Developing a sense of time is an essential ingredient to managing executive function.

Experts agree that time management is a challenge for many people. Students with executive function deficits should learn to adopt tactics, including:

homework log
Download this Homework Log template.
  • defining the task
  • creating a vision
  • maintaining an agenda
  • predicting time
  • using a timer to account for the passing of time
  • prioritizing tasks
  • making a plan
  • noting and revisiting deadlines
  • initiating an activity
  • regulating attention and focus
  • setting up systems to avoid distractions
  • revising the plan
  • reflecting on the progress

These skills draw on tools and a mindset that must be developed over time—with plenty of reinforcement and practice—to build new and productive habits. As students become more proficient in managing time, they can adapt their methods to suit their style and the challenge at hand.

“When we can implement effective time-management strategies in our day-to-day routines, we greatly reduce our stress- and anxiety-levels, leading to a healthier and calmer state of mind. Similarly, when we are less stressed and anxious we are able to utilize better time management strategies.” —Melody O'Neil, Associate Director of Admissions

Tips

  • Use visuals—like hands on a clock, to plan and predict time.
  • Use a timer to measure manageable chunks of time.
  • Estimate time before starting work and revisit this upon completion.
  • Set long- and short-term goals.

Strategies to Avoid Distractions

  • Clear clutter from work area.
  • Turn off phone.
  • Close web browser.
  • Use noise-cancelling headphones.
  • Set a timer.​
     

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Executive Function 101

Blog Type:  Teaching Date Posted:  Monday, February 26, 2018

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Executive function deficits are very common among young people, especially those with ADHD, dyslexia, and other learning differences. These challenges show up as weaknesses in getting and staying organized, managing time, planning and prioritizing, and initiating tasks. Sound familiar? It should because many of us, whether we’ve been diagnosed with a learning difference or not, experience these challenges on a daily basis. Landmark School offers an effective model that delivers skills and strategies across the curriculum to improve executive function deficits. We're sharing some of their lessons in this series for parents, teachers, and students to implement at home, school, and beyond. The result of effective executive function skills leads to healthy, productive habits—life skills.

What Is Executive Function?

According to Patricia W. Newhall in her text, Language-Based Learning Series: Executive Function: Foundations for Learning and Teaching, “Executive Function is the brain’s ability to coordinate the cognitive and psychological processes needed to initiate, sustain, monitor and adapt the behaviors and attitudes required to achieve a goal” (2012, p.2).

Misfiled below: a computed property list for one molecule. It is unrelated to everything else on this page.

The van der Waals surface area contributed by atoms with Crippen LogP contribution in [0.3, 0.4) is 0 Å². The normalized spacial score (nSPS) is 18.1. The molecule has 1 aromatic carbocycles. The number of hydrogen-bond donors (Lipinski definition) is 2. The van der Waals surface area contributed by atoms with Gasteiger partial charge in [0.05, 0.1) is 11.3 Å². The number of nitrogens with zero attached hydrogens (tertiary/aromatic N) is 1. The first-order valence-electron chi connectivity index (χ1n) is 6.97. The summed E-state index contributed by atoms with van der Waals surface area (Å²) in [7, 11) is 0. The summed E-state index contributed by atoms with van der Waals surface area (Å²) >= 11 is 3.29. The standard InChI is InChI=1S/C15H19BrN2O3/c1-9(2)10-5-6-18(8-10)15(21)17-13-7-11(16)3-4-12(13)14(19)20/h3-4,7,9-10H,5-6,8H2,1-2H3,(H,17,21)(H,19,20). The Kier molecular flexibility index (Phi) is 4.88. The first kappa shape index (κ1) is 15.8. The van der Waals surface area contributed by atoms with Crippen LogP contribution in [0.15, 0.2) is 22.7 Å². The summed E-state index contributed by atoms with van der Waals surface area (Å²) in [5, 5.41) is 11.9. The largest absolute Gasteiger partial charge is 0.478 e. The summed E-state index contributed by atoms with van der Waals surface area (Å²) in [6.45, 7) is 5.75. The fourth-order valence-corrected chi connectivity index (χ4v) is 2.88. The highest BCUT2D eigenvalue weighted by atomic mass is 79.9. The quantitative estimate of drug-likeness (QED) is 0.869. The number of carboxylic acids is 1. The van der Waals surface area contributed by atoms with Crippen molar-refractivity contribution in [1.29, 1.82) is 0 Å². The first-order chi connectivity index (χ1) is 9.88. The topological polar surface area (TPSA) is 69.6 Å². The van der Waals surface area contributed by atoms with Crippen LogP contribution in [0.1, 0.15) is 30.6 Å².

Skills for School. Skills for Life.

Students with executive function deficits need to be taught skills to get and stay organized. These skills include managing time, materials, and information. Mastery of these skills leads to independence and ultimately provides balance for life inside and outside of school. Primary among the “what” and “how” of executive function strategies is to help students understand themselves as learners. This is called metacognition, and it’s what makes  students successful—it’s a key ingredient to the secret sauce. Because the recipe is slightly different for each student, it's important to expose them to a variety of skills so they can determine which ones work best for them. We hope this series and the tools and strategies included for download help your student succeed in school and beyond. The series is posted in the following installments:

The following members of the Landmark School faculty contributed to this series, sharing tips, templates, and years of experience that parents, teachers, and students alike can use to help boost executive function.

Suzanne Crossman, director of Transition and Guidance
Robin Day-Laporte, director of the Landmark High School Study Skills Department
Andrea Meade, assistant dean of students, Landmark High School
Deirdre Mulligan, Elementary Science/Social Studies Department Head/Elementary•Middle School Training Coordinator
Melody O'Neil, associate director of Admissions

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Tags:  attention deficit hyperactivity disorder executive function strategies Executive Functioning time management